Off and on over the last four years I've tried jogging. I've tried Couch to 5K. I've gotten to week four or five, jacked up my knee, lost my motivation, found it boring and painful on the treadmill, and managed to talk myself into walking instead, or just not working out at all for month long stretches. But it's different when you run outside. It's different. Really. I can't believe I'm saying this. It's harder physically, but it's better somehow. The monotony of a treadmill placed smack in front of a TV is gone. I don't feel like a hamster on a wheel. Though I still tend to lick the top of my water bottle like a dehydrated rodent now and then.
There are things happening out there in the world, early in the morning, when I'm jogging. Things to look at and pay attention to: People in bathrobes, and cars headed right at me, and foxes slinking across front yards, and baby deer, and cats (Jesus, my neighborhood is overrun with cats lounging in driveways or on the hoods of cars dismissively glancing at me as I jog by) and other runners, and swirly orange sunrises and cool breezes, and potholes filled with gravel trying to sabotage me, and huge sticks that I like to jump over like a very klutzy hurdler, and cicadas leaping from trees to drop on my head. There's stuff happening out there, and I'm in the middle of it all.
This morning I nearly ran smack into a baby deer. Not in a car. On my own two feet. I was starring off into the woods just listening to some awful Maroon 5 song (I might have been singing that I had moves like Jagger, I do, I really do) and then about 6 feet in front of me, as I came around the corner, was a baby deer, her mom and sibling across the street yards away. They all froze. I stopped short. And we stood there for 10 seconds looking at each other, before this little spotted baby ran off with his mom and equally spotted sibling. I like that about jogging outside. I like nearly plowing into baby deer.
I also had a bit of a jog epiphany this morning too. I've been reading a few articles online and glancing through a couple of running books, looking for some advice on running form. My form feels awkward and harsh and tight. Basically I feel like Rachel running on Friends. No idea what I'm talking about, stop, go here. Ok, I feel all uptight and strict, shoulders held too high, face frozen in a grimace, fists clenched, like I'm attacking the run or myself. But when I'm running I want to feel like Phoebe running, loose and fun and a little flailing limbed garnering curious stares, like I've been let out of the asylum on a day pass.
My epiphany was simple, and maybe that makes it less of an epiphany and more like a common sense realization brought on by basic reading and research, but I'm going with epiphany, because it sounds more dramatic. My epiphany was two fold. First, I shouldn't run like I'm about to defend myself in a bar fight. Clenching and holding those sparring fists up in front of my chest as I ran made my shoulders tight and raised them up near my ears. So I simply unclenched my fists. I let my hands and wrists go floppy. They just dangled around like my hands were made of Raggedy Ann and Andy dolls. Hanging and bouncing and flopping about as I ran. I'm sure it looked ridiculous. But my shoulders immediately dropped. I felt suddenly lighter and looser. It was fun to feel liberated, to not take all this running and training so damn seriously like I have a tendency to do, ready to make a mistake at every turn. There are no mistakes. I'm out here. I'm moving, more and more every week. So suddenly running was fun-ish.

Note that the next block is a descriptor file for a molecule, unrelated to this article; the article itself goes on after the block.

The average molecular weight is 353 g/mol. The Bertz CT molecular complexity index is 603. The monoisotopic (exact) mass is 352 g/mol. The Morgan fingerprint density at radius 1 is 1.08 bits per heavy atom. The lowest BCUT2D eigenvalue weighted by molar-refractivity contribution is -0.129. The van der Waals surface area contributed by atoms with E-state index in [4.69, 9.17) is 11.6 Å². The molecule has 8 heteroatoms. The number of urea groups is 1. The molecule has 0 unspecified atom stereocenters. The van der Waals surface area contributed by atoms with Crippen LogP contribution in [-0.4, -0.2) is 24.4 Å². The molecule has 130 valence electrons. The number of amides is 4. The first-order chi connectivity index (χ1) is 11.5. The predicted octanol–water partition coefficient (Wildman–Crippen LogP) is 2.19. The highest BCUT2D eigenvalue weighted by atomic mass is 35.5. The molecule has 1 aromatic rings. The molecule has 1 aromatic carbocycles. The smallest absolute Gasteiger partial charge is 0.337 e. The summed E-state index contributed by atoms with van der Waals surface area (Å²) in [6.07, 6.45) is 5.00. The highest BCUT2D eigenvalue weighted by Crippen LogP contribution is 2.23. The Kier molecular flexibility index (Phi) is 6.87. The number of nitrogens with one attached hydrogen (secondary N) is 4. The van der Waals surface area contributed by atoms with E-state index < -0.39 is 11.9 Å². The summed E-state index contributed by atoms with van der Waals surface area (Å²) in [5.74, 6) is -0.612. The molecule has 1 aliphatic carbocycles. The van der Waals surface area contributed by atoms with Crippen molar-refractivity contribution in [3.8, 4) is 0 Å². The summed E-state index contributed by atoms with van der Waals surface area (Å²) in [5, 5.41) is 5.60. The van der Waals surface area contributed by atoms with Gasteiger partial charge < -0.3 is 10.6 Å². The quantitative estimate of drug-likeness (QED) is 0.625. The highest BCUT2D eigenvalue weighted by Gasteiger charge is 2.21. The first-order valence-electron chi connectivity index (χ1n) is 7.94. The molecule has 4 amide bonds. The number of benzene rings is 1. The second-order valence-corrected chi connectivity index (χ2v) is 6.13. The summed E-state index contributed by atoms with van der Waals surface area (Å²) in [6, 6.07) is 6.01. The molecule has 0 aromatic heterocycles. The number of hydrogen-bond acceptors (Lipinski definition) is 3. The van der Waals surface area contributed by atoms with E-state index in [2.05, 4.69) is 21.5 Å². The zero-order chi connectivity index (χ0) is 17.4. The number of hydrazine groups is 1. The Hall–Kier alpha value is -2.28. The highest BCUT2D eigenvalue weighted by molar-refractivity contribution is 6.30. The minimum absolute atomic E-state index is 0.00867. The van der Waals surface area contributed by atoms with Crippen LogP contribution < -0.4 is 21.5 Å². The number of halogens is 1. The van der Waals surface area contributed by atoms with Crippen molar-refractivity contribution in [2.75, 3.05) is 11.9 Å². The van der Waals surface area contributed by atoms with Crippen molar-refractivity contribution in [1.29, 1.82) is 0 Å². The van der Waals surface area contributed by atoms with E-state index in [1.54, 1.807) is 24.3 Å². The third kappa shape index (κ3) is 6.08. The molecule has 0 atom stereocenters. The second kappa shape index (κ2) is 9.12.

Second part of the amazing dramatic epiphany, think about my thighs more often. Oh yeah, you're thinking about my thighs right now, aren't you? My knees and calves and ankles were doing too much of the work of running. But the minute I actually started thinking about my thighs, I changed my leg position just enough that those beefy thigh muscles started working more efficiently and gave my knees and ankles and calves a break. I bent my knees a bit more, I used my thighs to propel myself forward. It felt better.
I don't want to give the impression that I like running yet, I don't, but I hate it less. It helps to listen to cheesy throbbing music and dance along and smile and give in to the music. I danced. I shook my butt. I made up silly hand moves that I could see reflected in my shadow on my warm up walk. It was fun. And those floppy hands were fun. So maybe I'll like running next week, or the week after, or the week after that, but at least I'm out there. And quickly memorizing the words to all songs by Katy Perry, Maroon 5, Flo Rida, Rhianna, Lady Gaga and Carly Rae somebody or other. I need to make some new playlists and stop listening to Pandora before I turn into a 13 year old girl.